The country’s two wheelchair tennis stars celebrated Freedom Day by both making it through to their respective quads and women’s singles finals in the Gauteng Open. But Montjane was beaten 4-6 6-2 6-2 by German world number one Sabine Ellerbrock, while Sithole lost 6-2 6-1 to American world number one David Wagner.
Yet the greater significance of their achievement on a historic Sunday for South Africa was not lost on Montjane. ”I always think of what Madiba did for our country and how things have changed. It means a lot that we can live together and I appreciate those who fought for it, delivered it and made peace. Today we can all live together as South Africans because of that,” she said.
And Sithole was further proof of this as he went straight from the Gauteng East Tennis Centre to the Union Buildings in Pretoria to receive the Order of Ikhamanga Bronze from President Jacob Zuma in recognition of his outstanding achievements in wheelchair tennis, which included becoming the first African to win the US Open in 2013. ”I’m very honoured to receive this award on Freedom Day. It’s a very special moment for me,” he said.
It was another windy day on court in the finals, and the experience of the world number ones proved key. Montjane, pictured right, looked poised for an upset when she took the first set off Ellerbrock. But the German, who was nursing an arm injury, brought a more aggressive game to the final two sets.
”I knew it was going to be a tough match. It was great to take the first set but Sabine came back hard in the second and I made a lot of mistakes. There are a lot of things to take from this tournament and I’m leaving here with a lot of confidence for next week’s Airports Company South Africa SA Open,” she said.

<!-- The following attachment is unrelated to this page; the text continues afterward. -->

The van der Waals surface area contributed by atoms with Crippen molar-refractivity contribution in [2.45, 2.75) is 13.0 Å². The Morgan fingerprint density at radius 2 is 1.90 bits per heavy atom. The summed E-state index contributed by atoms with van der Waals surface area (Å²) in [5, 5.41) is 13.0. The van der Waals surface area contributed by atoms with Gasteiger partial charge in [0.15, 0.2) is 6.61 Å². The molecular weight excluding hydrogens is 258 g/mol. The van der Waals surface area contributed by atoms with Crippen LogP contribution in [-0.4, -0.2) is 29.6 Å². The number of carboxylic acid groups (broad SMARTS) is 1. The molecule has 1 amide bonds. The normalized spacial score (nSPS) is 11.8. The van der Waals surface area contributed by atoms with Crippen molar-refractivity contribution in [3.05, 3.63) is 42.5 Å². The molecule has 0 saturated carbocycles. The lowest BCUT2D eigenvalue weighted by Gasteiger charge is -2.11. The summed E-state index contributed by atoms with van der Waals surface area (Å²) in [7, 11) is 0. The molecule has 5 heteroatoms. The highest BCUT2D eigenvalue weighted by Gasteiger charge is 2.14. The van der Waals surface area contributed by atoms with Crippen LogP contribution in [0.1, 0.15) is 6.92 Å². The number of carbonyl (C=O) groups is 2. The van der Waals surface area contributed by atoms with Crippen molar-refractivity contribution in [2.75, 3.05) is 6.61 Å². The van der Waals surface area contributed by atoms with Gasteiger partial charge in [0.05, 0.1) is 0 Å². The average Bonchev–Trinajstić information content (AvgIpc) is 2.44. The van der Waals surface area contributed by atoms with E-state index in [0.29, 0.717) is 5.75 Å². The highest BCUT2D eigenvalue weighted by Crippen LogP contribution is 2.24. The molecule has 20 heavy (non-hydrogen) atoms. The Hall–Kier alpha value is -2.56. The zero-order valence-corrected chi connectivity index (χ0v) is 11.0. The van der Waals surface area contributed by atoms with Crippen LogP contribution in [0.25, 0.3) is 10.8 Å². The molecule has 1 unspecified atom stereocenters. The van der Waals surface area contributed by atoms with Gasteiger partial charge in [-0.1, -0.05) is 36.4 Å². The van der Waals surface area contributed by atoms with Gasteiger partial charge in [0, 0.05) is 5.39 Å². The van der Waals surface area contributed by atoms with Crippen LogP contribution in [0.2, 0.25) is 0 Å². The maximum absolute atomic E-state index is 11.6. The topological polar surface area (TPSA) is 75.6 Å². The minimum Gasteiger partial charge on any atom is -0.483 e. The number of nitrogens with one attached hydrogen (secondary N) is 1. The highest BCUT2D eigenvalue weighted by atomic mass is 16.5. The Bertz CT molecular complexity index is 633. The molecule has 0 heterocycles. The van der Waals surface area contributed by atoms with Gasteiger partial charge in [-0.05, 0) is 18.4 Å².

It was an emotional victory for Ellerbrock, who won her first ITF title in South Africa and was also on the winning women’s doubles team in the Gauteng Open. ”I’m proud of what I’ve achieved and I’m looking forward to the SA Open. We’ll have two more top 10 players in the draw there, so you’ll need a bit of luck as well.”
Sithole was also optimistic of turning the lessons of his defeat into a successful campaign in the SA Open. ”It’s a learning curve for me and I’ve seen what I need to work on for next week’s SA Open.”
Wagner will also remain in the country for the SA Open as he goes in search of back-to-back titles. ”I’ve had a gameplan for these two weeks and it’s worked out so far. I obviously want to win the SA Open as well, but most importantly I want to play the best tennis I can every time I get onto the court.”
French Grand Slam champion and men’s world number two Stephane Houdet is also hunting a double. Houdet won the Gauteng Open men’s singles title with a 6-2 6-2 victory over Japan’s Takashi Sanada in a week where he also celebrated a doubles triumph. And he’ll be defending his SA Open title at Ellis Park.